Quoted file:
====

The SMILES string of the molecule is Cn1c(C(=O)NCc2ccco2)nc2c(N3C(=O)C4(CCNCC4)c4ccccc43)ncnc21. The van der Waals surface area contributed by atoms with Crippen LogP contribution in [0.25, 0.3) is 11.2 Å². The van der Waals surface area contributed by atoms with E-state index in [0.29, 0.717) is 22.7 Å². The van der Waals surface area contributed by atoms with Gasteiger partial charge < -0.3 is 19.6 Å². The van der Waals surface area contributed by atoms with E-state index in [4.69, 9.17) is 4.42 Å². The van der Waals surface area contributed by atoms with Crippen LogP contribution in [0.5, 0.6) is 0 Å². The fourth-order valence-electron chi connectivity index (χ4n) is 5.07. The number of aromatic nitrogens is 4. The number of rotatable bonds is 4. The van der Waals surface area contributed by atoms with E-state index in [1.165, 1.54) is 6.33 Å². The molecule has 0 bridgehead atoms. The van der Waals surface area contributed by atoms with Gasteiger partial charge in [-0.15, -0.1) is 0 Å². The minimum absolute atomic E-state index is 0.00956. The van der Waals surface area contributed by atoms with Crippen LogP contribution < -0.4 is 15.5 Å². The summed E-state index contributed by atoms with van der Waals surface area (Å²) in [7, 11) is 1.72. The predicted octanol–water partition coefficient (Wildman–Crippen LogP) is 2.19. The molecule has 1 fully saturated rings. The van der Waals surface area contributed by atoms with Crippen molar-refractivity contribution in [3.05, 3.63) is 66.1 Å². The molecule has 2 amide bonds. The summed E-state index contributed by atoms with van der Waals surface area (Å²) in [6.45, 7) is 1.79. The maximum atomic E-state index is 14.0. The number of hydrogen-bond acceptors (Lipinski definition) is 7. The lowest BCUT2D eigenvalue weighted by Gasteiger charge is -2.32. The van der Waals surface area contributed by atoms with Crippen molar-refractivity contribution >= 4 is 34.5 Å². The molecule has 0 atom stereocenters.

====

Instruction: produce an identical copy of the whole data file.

The SMILES string of the molecule is Cn1c(C(=O)NCc2ccco2)nc2c(N3C(=O)C4(CCNCC4)c4ccccc43)ncnc21. The van der Waals surface area contributed by atoms with Crippen LogP contribution in [0.25, 0.3) is 11.2 Å². The van der Waals surface area contributed by atoms with E-state index in [0.29, 0.717) is 22.7 Å². The van der Waals surface area contributed by atoms with Gasteiger partial charge < -0.3 is 19.6 Å². The van der Waals surface area contributed by atoms with E-state index in [4.69, 9.17) is 4.42 Å². The van der Waals surface area contributed by atoms with Crippen LogP contribution in [0.5, 0.6) is 0 Å². The fourth-order valence-electron chi connectivity index (χ4n) is 5.07. The number of aromatic nitrogens is 4. The number of rotatable bonds is 4. The van der Waals surface area contributed by atoms with E-state index in [1.165, 1.54) is 6.33 Å². The molecule has 0 bridgehead atoms. The van der Waals surface area contributed by atoms with Gasteiger partial charge in [-0.15, -0.1) is 0 Å². The minimum absolute atomic E-state index is 0.00956. The van der Waals surface area contributed by atoms with Crippen LogP contribution < -0.4 is 15.5 Å². The summed E-state index contributed by atoms with van der Waals surface area (Å²) in [7, 11) is 1.72. The predicted octanol–water partition coefficient (Wildman–Crippen LogP) is 2.19. The molecule has 1 fully saturated rings. The van der Waals surface area contributed by atoms with Crippen molar-refractivity contribution in [3.05, 3.63) is 66.1 Å². The molecule has 2 amide bonds. The summed E-state index contributed by atoms with van der Waals surface area (Å²) in [6.45, 7) is 1.79. The maximum atomic E-state index is 14.0. The number of hydrogen-bond acceptors (Lipinski definition) is 7. The lowest BCUT2D eigenvalue weighted by Gasteiger charge is -2.32. The van der Waals surface area contributed by atoms with Crippen molar-refractivity contribution >= 4 is 34.5 Å². The molecule has 0 atom stereocenters.